Sunday, July 22, 2012

A Review of Seraphina by Rachel Hartman

It’s been a sad year, but a hopeful one as well. On the one hand, we’ve lost amazing writers like Eva Ibbotson and Diana Wynne Jones. On the other hand, we’ve seen the arrival of new voices that promise to add something unique and wonderful to the canon of literature for children and teens. These newcomers by no means take the place of the voices we’ve lost, but they do bring their own magic to the field (which makes me think of the field of care in DWJ’s Enchanted Glass). This book is a good example of what I mean. Like Rachel Carson’s debut, The Girl of Fire and Thorns, another Rachel’s debut novel, Seraphina, has grabbed me and won’t let go.

I should confess that I am not big on dragon books as a genre. I only got through the first Christopher Paolini book, for example. But Seraphina is more about inter-species and international politics, not the care and feeding of dragons. In Seraphina’s world, dragons are a lot like the Vulcans in Star Trek. They are highly logical, math- and science-oriented beings who despise and even fear the influence of human emotions. They are also musically gifted, though their performances may lack nuance because of their lack of emotional expression. The dragons can take human form, though most are required to wear bells in public as a way of acknowledging what they really are. To call the truce between Seraphina’s kingdom and the dragon kingdom uneasy is an understatement.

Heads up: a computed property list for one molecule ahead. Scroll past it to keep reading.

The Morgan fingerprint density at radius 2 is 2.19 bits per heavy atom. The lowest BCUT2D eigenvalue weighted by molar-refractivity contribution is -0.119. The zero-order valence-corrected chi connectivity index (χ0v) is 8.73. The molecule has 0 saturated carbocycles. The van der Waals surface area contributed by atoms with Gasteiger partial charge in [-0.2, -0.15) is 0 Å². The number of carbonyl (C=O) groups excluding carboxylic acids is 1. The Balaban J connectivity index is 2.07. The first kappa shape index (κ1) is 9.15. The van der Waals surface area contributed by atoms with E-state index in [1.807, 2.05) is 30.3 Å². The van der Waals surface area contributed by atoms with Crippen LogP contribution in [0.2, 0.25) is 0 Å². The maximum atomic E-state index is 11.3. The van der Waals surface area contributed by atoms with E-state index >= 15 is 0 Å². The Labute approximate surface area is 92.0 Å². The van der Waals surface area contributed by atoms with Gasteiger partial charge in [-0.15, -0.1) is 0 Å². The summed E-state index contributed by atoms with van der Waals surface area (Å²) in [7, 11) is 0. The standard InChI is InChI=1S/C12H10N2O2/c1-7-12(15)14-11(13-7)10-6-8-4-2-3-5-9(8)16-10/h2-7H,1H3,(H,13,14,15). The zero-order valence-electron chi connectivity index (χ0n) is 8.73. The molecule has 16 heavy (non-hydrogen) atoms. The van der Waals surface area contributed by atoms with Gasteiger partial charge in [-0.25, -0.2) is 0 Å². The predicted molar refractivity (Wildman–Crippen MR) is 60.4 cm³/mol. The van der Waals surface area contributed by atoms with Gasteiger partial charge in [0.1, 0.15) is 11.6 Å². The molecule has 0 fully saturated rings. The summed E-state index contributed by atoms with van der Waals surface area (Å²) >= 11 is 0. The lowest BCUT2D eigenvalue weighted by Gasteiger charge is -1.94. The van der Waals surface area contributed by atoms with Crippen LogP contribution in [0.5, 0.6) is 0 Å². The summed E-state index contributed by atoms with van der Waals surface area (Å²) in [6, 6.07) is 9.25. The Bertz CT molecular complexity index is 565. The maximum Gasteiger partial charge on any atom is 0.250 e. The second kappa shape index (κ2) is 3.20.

As for Seraphina, she has a huge secret to keep. In a society that is dangerously anti-dragon, she is the ultimate abomination—the child of a dragon and a human. Most people don’t even think it’s possible for the two species to mix. There are ways in which Seraphina’s dual nature betrays her, certain procedures she must follow to protect herself. Her love of music has led her to become the assistant to the royal music master, but this puts her at even greater risk. On top of everything, she is developing feelings for a member of the royal family, and he is off limits for more than one reason.

Hartman’s depiction of dragon society and its interaction with the humans is skillfully drawn, as is main character Seraphina with her complex struggles. We learn that Seraphina has a cast of characters in her head that she must manage or she will lose her mind. At the very least, she will have headaches and seizures. Is she mentally ill because she is part dragon, or is there another meaning to her carefully cultivated garden of odd beings? Seraphina has named each character and learned ways to keep them under control. Here’s an excerpt showing a visit to the mind garden:
Sick and exhausted though I was, I could not put off dealing with Fruit Bat. I hauled my bolster onto the floor, threw myself down, and tried to enter the garden. It took several minutes before my teeth unclenched and I relaxed enough to envision the place. Fruit Bat was up a tree in his grove. I prowled around the trunk, picking my way over gnarled roots. He appeared to be asleep; he also looked about ten or eleven years old and had his hair in knots, just as he had in the vision. My mind had apparently updated his grotesque to conform to new information. I gazed up at his face and felt a pang of sadness. I didn’t want to lock him away, but I saw no alternative. Visions were dangerous; I could hit my head, suffocate, give myself away. I had to defend myself however I could.